Take a Spin with the Valley's Slow Season
Jul 27, 2015 04:50PM ● Published by Brandi Barnett
Slow SeasonAugust 2015
By Jordan Venema
Photos: Jacki Potorke
It’s come out of the woodwork, loudly, unpredictably, breaking up the year’s cycle with the release of its second full-length album, Mountains – fresh as spring, hot as summer, familiar as fall and wild as any winter should be. That Slow Season seemingly came out of nowhere is both shocking and appropriate: with a throwback sound, reminiscent of late ‘60s and early ‘70s garage rock, its music is nothing new, but then it’s never been done before, either. But how Slow Season has remained relatively unknown until now is puzzling, since its tracks are like echoes from rock ‘n’ roll’s past.
Authentic, true roots rock ‘n’ roll: there’s no simpler way to describe the band’s sound. Call them “classic” if you will, but when most thusly-defined rockers were making music however many years ago, these four dudes hadn’t even been born.
Maybe Slow Season members Daniel Rice, David Kent, Hayden Doyel and Cody Tarbell went unnoticed because they’d been hiding these past 40 years, writing, watching, waiting for their season to come back around.
Nope, says Rice, dismantling this theory of cryogenic rock preservation. “We didn’t really play locally a whole lot. I just don’t think our music connected with people in the area,” he says. They’ve been playing since 2012, but Rice suggests Slow Season doesn’t jive with the current musical zeitgeist.
That doesn’t mean the band has gone completely unnoticed, or that its sound hasn’t connected with fans outside the Valley. During recent tours, Slow Season discovered (or was discovered by) fans in Oklahoma and Texas. “People really connect with our music there,” says Doyel, Slow Season’s bassist.
These rockers are like cartographers, drawing lines and borders between genres, tracing the course of musical history from influence to influence, connecting trade-routes between different sounds, like psychedelic rock and American hip-hop.
Don’t you know, the Americans landed in England long before the British Invasion? Soul, R&B, “James Brown, Aretha, they actually influenced most ‘70s hard rockers,” says Rice. Obviously, Doyel adds, “You don’t just listen to your influence. You listen to the influence of your influences.” And so the conversation, like vinyl, keeps on spinning.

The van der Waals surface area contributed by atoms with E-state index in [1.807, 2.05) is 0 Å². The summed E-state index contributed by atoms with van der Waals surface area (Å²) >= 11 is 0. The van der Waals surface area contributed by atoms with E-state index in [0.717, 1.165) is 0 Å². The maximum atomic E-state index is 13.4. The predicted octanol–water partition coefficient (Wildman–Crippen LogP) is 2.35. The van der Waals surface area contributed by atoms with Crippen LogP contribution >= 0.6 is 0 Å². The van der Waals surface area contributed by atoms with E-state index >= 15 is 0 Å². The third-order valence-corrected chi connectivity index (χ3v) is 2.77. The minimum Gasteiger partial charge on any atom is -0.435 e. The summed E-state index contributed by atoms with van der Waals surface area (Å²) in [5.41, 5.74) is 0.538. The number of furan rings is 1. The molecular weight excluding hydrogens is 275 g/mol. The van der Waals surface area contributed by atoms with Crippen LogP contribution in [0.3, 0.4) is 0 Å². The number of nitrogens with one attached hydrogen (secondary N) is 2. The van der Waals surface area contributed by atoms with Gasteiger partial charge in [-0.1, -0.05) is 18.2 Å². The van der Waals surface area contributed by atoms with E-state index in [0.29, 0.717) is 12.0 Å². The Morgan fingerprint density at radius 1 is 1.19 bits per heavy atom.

Slow Season doesn’t just talk the rock ‘n’ roll talk, though. They walk it, too. On the heels of a nearly four-week tour, Slow Season hit the road on July 3 for yet another 10,000-mile, month-long excursion. Call them rockers, call them road warriors, but when Slow Season takes the stage, they look like they’ve crawled from the ‘70s just as much from a tour van.
“I think we’re starting to pull off the look now that we’re more road-worn. The more we go, it’s kinda just happening,” says Doyel, referring to the gnarly mustaches and turquoise jewelry, long hair, paisley shirts, leather vests and boots – a look to match their sound. They look the part, they sound the part, but Slow Season isn’t putting on airs, either.
“There’s no board meetings about what we’re doing,” explains Doyel. “We want to sound like we’re from back in the day, the ‘60s and ‘70s, but it’s not like we have to do this.”
“There’s no master plan,” Rice agrees. “We kind of know what we want to do, and it happens to be in line with each other.”
In line and common ground. Distill Slow Season’s interests and musical tastes and you’ve got its purist influence: “the common ground is Zeppelin,” Rice says. Of course, every band wants to make its own way in the musical word, to create its own sound, but there’s no better comparison than to those legendary rockers from London.